Thinking

Nov 17, 2020

In Pursuit of Humane Innovation III

This blog post is part of a series giving answers on why and how humans, companies and societies need to change for a planet worth living on. In the third part we explain our vision: Humane Innovation.

By
Karel J. Golta

The Club of Rome demanded it in its report “The Limits to Growth” in 1972. The UN’s Intergovernmental Panel on Climate Change (IPCC) published it in its reports since 1990 onwards. And, since the Paris climate pact of 2016, nearly every country understood it: business-as-usual is obsolete, that is if we want to preserve the planet with its climate and resources in a livable way for future generations.


A global warming of no more than 1.5 degrees compared to pre-industrial times must be maintained. This is why we are the last generation here and now that must take decisive action to prevent irreversible climate change.


BUT WHAT ARE THE OPTIONS FOR ACHIEVING THIS CRITICAL GOAL?


One option would be to use technological innovations and reduce resource consumption to a maximum without sacrificing our prosperity in return. The other option: renunciation.

Unfortunately, the first possibility is a fallacy. This is because the so-called rebound effect, described by Tilman Santarius, shows that if we produce more efficiently we usually consume more. The fact that 10 percent of the world’s population lives below the poverty line, and many more people aim to reach a European standard, escalates the fear that consumption growth will overtake the potential resource savings.

And the second option, renunciation, would somehow have a positive effect, but is pretty unattractive and hardly communicable. 


As a team, we at INDEED Innovation have been thinking about this for many months. Our main question: Is there any alternatives? Are we helplessly at the mercy of fate? What is the human method to create a good, even a beautiful future for everything and everyone on the planet?


The Easterlin Paradox describes that humans do not become happier from a certain level of prosperity onwards, even though we possess more and more. Having this paradox in mind, how do we create less consumption and more positive emotions instead? What if we could balance the power of innovation with an adaptation of human behavior?


HUMANE INNOVATION IS THE RESULT.


Thus, this became our vision; we need innovation that improves the behavior of people and businesses towards a promising and secure future for all life on earth! We call it Humane Innovation.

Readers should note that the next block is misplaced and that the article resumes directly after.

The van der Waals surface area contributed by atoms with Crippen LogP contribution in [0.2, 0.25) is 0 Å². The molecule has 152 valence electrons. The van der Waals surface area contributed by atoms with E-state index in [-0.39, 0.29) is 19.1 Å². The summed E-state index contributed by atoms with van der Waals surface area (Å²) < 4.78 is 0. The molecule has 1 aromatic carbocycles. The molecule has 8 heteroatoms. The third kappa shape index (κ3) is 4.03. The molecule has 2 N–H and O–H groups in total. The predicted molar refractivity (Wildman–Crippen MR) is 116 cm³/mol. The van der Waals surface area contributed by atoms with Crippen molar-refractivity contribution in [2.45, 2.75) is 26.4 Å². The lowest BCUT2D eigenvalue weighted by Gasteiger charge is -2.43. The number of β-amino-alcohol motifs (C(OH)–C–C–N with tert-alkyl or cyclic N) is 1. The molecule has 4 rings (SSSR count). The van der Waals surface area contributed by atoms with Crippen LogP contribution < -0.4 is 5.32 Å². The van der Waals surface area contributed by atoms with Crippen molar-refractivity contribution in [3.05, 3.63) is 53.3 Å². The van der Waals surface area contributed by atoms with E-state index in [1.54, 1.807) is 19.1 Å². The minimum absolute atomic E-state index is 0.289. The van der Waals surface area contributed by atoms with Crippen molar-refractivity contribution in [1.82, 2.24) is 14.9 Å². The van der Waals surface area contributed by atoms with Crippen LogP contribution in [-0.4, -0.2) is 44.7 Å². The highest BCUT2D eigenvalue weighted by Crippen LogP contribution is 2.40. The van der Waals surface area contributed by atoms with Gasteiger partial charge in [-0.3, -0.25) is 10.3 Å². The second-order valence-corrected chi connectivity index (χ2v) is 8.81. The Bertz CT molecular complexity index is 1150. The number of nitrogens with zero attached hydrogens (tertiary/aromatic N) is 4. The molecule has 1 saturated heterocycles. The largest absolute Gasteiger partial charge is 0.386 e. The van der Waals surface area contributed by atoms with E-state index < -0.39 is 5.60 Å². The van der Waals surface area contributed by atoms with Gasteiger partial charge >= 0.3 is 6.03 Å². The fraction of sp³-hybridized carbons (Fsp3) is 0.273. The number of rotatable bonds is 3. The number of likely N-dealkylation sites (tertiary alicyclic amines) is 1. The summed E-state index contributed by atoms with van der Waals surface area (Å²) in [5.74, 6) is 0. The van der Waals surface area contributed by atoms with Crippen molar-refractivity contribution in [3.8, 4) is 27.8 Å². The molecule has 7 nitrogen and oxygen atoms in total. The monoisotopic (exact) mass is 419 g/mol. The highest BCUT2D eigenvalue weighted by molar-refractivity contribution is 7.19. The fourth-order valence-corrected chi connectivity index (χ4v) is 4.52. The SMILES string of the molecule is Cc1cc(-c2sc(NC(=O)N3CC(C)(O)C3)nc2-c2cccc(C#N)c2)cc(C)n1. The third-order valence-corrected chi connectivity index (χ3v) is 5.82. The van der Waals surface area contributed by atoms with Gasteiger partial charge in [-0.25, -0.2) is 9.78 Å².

By systemically conciliating the needs of people, the planet and economy, we strive to help our customers and partners develop sustainable business models and closed-loop ecosystems. The key to this being innovative products and services that have the smallest possible (or even a negative) footprint. Additionally, these products and services consider behavioral design, influencing people to consume less –  ultimately leading to more satisfaction and happiness.


The goal: to be able to implement the biggest possible and viable progress towards a better future for all life on earth with every innovation.


It this feasible? Definitely! However, to do so we need to re-code innovation itself.


HUMANE INNOVATION MEANS, TO RE-CODE INNOVATION.


The topic “innovation”, with all its components, must be questioned and decoded. We first need to un-learn before we can re-learn with a new perspective.

The challenges of our time such as climate change, loss of biodiversity, poverty and increased inequalities are existential. To believe that we can solve problems with the same actions as they were created is short-term thinking, and perhaps even naive. It’s not the tip of the iceberg, but the core of a system in which even supposedly far-flung issues such as “new mobility” or “digitalization in healthcare” play an interdependent role.


“DON’T WORRY, IT ALL WILL WORK OUT IN THE END” NO LONGER WORKS.


From now on, please, let’s be brutally honest with ourselves and refrain from greenwashing, using empty phrases such as “let’s just ride the wave”, and false hope clichés like “it all will work out in the end”. Now is the time to realize that with every action we can move towards the biggest possible and viable advancement for a sustainable and better future for all life on earth. We, as humans, have the science and creativity. We, the team of INDEED Innovation, have the innovation power and a working model. Therefore, it is indeed humanly possible.

Read the first and second part again.

Karel J. Golta

Managing Director

Karel, CEO and founder of INDEED, is Swiss but far from being neutral. When he's not planning "the next big thing" with clients, you can controversially discuss with him the value of design. And above all, how design preserves humanity in the age of AI and automation.

The
Mensch


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